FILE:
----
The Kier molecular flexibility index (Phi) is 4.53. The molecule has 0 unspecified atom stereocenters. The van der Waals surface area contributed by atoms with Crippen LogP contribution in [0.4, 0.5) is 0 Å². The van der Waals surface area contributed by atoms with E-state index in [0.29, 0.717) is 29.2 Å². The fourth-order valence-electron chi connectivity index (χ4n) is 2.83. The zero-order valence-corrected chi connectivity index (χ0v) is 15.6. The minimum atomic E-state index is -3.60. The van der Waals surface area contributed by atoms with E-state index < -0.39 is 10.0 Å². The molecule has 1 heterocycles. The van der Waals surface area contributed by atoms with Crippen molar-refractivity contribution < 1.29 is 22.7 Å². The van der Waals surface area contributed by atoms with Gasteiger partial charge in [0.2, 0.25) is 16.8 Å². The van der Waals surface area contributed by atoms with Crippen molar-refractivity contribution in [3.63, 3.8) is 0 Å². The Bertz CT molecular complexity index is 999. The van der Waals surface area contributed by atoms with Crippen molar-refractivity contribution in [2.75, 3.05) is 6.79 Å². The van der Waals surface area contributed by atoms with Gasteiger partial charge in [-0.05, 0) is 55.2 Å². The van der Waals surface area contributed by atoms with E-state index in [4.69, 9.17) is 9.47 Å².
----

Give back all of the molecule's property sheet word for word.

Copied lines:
The Kier molecular flexibility index (Phi) is 4.53. The molecule has 0 unspecified atom stereocenters. The van der Waals surface area contributed by atoms with Crippen LogP contribution in [0.4, 0.5) is 0 Å². The van der Waals surface area contributed by atoms with E-state index in [0.29, 0.717) is 29.2 Å². The fourth-order valence-electron chi connectivity index (χ4n) is 2.83. The zero-order valence-corrected chi connectivity index (χ0v) is 15.6. The minimum atomic E-state index is -3.60. The van der Waals surface area contributed by atoms with E-state index < -0.39 is 10.0 Å². The molecule has 1 heterocycles. The van der Waals surface area contributed by atoms with Crippen molar-refractivity contribution < 1.29 is 22.7 Å². The van der Waals surface area contributed by atoms with Gasteiger partial charge in [0.2, 0.25) is 16.8 Å². The van der Waals surface area contributed by atoms with Crippen molar-refractivity contribution in [3.63, 3.8) is 0 Å². The Bertz CT molecular complexity index is 999. The van der Waals surface area contributed by atoms with Crippen molar-refractivity contribution in [2.75, 3.05) is 6.79 Å². The van der Waals surface area contributed by atoms with Gasteiger partial charge in [-0.05, 0) is 55.2 Å². The van der Waals surface area contributed by atoms with E-state index in [4.69, 9.17) is 9.47 Å².